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“Hemlock Stories” by Ira Briggs

A Brief History of the Hemlock Demolition Derby

By Ira Briggs

25 June 2013



The line up before the demolition derby at the Hemlock Fair.

In the ‘60s there were two car thrill shows that would alternate yearly at the Hemlock Fair. One was orchestrated by Joey Chitwood and sponsored by Chevrolet. The other was sponsored by Ford and run by Stoney Roberts, a one-armed stunt man. My friends and I speculated as to how Stoney had lost his left arm and how cool it was that he could still perform stunts with his disability. Even though his loss remains a mystery, I still tell my son, “Keep your arms in the vehicle at all times—don’t forget Stoney!”

Chitwood and Roberts each had their own crew of stunt drivers who entertained the crowd with similar stunts. There would be a new 1967 Camaro shooting out of a huge cannon, in hopes of landing on the exiting ramp, a car driving on the side walls of its two right wheels around the track, and a motorcycle driving through a burning wooden wall. (For extra effect, the stunt cyclist would apply gasoline to his fire-retardant jacket that would ignite upon impact.)

Prior to the fair, the thrill show promoters would contact local automotive related businesses. Generally, Fugle’s or Rossburough’s would provide a few non-road worthy vehicles for use in the T-bone crash and ramp jumps. In return, they would receive free advertising on the fair’s P.A. system. Because my dad (Larry) operated a garage adjacent to the fairgrounds, it was advantageous for Chitwood and Roberts to have various repairs and welding done at his shop.

By the late ‘60s, the novelty of the thrill show had waned, as spectators tired of the same routine. During one of Stoney Robert’s conversations with my dad, he expressed his concern that sponsors weren’t as willing to provide new vehicles any more. He related that the southern states had developed a new form of entertainment called “The Demolition Derby.” The concept was, let local individuals be the star of the show by smashing into each other in a confined corralled area (often disposing of the family’s well-worn car in the process). Last one running wins.

Dad presented Stoney’s proposal to Cy Day, President of the Fair Society, and its members. They unanimously approved and the Demo was thus conceived.

Rules were established and criteria enforced to minimize danger and enhance safety. Local auto enthusiasts Larry Coykendall and Dave Connor were two of the early notable long-standing Demo Crew Chiefs. Betty Gaskin is believed to be the first female Demo driver.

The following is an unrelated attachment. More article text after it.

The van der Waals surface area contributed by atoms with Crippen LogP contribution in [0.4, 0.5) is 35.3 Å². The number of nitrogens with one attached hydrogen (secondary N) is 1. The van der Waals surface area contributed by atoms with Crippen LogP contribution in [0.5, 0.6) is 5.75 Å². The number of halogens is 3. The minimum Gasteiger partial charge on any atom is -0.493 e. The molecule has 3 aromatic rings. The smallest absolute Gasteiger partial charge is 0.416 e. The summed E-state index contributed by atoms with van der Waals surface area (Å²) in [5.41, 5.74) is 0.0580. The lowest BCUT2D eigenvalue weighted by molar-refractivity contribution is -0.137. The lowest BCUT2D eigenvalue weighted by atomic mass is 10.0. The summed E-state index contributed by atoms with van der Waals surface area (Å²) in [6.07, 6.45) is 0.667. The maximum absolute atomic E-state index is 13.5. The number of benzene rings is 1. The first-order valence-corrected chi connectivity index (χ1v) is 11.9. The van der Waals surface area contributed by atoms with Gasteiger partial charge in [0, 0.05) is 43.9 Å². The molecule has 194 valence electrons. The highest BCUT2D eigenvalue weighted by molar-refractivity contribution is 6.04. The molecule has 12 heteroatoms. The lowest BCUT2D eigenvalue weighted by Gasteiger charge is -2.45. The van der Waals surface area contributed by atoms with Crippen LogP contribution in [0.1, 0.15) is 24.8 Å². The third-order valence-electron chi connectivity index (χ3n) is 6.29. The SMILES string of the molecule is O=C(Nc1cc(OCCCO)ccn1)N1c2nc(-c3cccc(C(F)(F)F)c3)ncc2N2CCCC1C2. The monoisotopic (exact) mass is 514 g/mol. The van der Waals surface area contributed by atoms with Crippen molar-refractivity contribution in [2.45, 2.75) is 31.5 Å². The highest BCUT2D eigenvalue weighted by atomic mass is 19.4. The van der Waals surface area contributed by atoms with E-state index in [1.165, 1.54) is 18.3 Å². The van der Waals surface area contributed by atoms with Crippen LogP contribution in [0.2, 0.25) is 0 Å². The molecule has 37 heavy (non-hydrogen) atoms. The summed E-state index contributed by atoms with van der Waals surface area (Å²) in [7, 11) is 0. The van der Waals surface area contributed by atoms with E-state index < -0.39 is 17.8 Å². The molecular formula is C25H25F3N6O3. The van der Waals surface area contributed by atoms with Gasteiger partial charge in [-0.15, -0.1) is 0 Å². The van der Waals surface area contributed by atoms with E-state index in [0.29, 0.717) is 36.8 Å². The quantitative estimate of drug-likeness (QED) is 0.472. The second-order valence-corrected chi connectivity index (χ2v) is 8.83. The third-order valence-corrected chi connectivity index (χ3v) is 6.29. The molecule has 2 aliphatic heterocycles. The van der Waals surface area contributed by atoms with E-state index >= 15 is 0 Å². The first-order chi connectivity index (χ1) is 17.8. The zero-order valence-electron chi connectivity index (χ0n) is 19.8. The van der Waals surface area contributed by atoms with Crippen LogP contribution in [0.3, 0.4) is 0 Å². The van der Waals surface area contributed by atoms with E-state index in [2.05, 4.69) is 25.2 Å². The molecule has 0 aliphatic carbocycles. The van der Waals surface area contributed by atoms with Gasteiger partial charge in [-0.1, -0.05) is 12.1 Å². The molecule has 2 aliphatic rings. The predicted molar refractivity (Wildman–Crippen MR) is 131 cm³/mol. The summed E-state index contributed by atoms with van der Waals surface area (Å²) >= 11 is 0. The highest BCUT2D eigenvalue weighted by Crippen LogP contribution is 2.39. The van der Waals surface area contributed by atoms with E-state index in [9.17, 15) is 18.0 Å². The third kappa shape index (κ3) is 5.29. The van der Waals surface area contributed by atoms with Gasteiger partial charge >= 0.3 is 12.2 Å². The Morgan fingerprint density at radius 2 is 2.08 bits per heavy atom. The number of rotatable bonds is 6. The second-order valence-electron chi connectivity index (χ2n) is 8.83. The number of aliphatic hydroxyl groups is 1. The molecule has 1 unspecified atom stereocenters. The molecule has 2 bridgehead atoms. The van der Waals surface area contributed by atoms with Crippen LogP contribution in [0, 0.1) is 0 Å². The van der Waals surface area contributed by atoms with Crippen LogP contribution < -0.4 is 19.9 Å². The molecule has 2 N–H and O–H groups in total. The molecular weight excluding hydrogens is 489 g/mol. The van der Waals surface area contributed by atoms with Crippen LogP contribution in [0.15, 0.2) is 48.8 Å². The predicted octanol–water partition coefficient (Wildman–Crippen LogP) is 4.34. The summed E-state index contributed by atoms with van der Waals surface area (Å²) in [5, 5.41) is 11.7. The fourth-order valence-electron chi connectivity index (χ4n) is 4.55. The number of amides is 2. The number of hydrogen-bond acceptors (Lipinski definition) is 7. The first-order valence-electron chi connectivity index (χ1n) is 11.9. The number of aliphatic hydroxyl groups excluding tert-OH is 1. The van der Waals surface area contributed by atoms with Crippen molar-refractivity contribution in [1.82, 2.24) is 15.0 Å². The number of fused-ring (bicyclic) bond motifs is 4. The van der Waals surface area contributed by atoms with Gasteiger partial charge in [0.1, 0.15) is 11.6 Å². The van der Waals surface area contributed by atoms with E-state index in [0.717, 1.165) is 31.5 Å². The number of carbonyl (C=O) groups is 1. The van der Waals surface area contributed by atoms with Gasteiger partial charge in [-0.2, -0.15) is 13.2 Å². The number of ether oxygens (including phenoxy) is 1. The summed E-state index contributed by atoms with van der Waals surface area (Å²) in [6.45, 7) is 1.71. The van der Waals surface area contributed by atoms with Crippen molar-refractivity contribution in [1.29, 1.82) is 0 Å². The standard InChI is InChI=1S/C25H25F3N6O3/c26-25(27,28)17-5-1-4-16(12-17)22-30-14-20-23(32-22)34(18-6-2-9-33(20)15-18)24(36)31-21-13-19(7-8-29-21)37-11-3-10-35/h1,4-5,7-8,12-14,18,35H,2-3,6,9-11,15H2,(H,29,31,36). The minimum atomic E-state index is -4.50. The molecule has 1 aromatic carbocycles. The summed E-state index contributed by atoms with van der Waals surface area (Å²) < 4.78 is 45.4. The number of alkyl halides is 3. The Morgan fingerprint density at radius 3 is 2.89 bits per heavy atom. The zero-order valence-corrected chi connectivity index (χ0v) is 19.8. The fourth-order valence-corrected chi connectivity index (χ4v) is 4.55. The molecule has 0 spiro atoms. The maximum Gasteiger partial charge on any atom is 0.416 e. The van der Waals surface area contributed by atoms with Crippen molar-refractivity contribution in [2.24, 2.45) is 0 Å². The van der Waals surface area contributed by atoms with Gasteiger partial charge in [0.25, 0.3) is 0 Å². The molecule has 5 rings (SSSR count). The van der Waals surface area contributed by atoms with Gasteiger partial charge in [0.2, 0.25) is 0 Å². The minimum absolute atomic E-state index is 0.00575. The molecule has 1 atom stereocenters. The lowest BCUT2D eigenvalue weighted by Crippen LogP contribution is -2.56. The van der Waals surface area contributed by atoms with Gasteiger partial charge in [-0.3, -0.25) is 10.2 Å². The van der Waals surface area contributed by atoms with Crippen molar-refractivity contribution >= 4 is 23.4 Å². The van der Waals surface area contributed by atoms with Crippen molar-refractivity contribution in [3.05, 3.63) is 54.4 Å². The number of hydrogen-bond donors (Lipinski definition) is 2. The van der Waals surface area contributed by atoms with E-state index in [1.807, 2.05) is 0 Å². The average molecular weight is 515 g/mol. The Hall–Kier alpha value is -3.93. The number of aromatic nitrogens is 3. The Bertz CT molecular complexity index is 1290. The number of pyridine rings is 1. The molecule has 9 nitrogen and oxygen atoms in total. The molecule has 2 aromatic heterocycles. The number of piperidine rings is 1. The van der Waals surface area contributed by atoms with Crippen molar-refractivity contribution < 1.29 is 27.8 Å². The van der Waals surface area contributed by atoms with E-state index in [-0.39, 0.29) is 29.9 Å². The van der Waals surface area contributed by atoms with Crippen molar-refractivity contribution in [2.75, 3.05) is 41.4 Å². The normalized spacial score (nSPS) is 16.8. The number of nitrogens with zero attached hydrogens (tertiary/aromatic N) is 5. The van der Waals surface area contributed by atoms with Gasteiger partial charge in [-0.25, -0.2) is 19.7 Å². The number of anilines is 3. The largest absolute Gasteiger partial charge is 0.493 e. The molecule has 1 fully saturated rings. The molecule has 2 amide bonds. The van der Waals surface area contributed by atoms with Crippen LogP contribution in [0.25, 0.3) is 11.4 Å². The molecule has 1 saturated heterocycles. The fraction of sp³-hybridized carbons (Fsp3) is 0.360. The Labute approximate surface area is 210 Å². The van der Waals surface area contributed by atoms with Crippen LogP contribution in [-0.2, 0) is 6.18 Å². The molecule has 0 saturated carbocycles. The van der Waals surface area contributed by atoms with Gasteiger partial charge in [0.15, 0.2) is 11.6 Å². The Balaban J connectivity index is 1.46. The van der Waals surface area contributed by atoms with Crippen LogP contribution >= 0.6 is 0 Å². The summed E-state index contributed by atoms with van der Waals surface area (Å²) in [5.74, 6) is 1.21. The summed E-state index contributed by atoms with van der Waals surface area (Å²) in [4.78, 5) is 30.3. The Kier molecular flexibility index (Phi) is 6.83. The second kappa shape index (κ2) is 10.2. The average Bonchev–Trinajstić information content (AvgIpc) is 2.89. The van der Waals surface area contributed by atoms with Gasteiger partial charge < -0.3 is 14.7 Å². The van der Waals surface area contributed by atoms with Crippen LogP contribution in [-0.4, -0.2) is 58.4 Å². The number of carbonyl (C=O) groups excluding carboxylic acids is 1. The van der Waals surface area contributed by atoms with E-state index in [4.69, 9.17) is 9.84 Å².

The most memorable Demo car that comes to mind was a 1960 Thunderbird with its futuristic interior and exterior design. It wasn’t of much value at the time, but it grieves me to think of how the driver drove in, removed the license plates, kicked out the windshield, removed the outside chrome and headlights and wired the doors shut. It was ready to go.

Scrap metal was at an all-time low during this era; therefore, the majority of drivers would opt to leave their cars at the fairground after the Demo. At the age of 13, living next to the fairgrounds, my friends and I were as excited to see the fair go as we were to see it come. The end meant that all cars left on the fairgrounds were up for grabs. Often they would only need minor repair, such as a battery connection, fuel line repair, or distributor cap to render them operable. It was a great mechanical trouble shooting education for adolescents. After a month or two, our Demo cars would develop more serious problems and it would no longer be feasible to repair them.



Ira’s 1971 Demo car.

Throughout the following seasons, individuals would pick parts off the Demo cars behind my house. I even recall a group of guys going to the extreme of removing a 327 cubic inch engine from a 1964 Chevy Impala. By the next fair time, local salvage yards would be paid to remove the cannibalized cars before the event.

Like most of the locals, I wasn’t immune to the lure of showmanship. Of all the cars I drove in the Demo, the one that stands out as having the most collectable value today was a 1971 Dodge Charger. It was starting to relinquish its steel due to road salt, but all in all it was a fairly solid car.

To my knowledge, the Hemlock Fair was the first promoter to provide this type of entertainment in New York State.

The 2013 Hemlock Fair runs July 16 - 20. Demo Derby Nights are Tues. and Sat. Drivers ages 16 - 17 will be able to compete Tuesday night. Visit hemlockfair.org for more information.

Editor’s Note: Ira Briggs is a well digger, writer and Arc Living Skills Assistant and a University of Rochester employee who hails from Hemlock. He writes short stories from his memories of the people and events of Hemlock NY.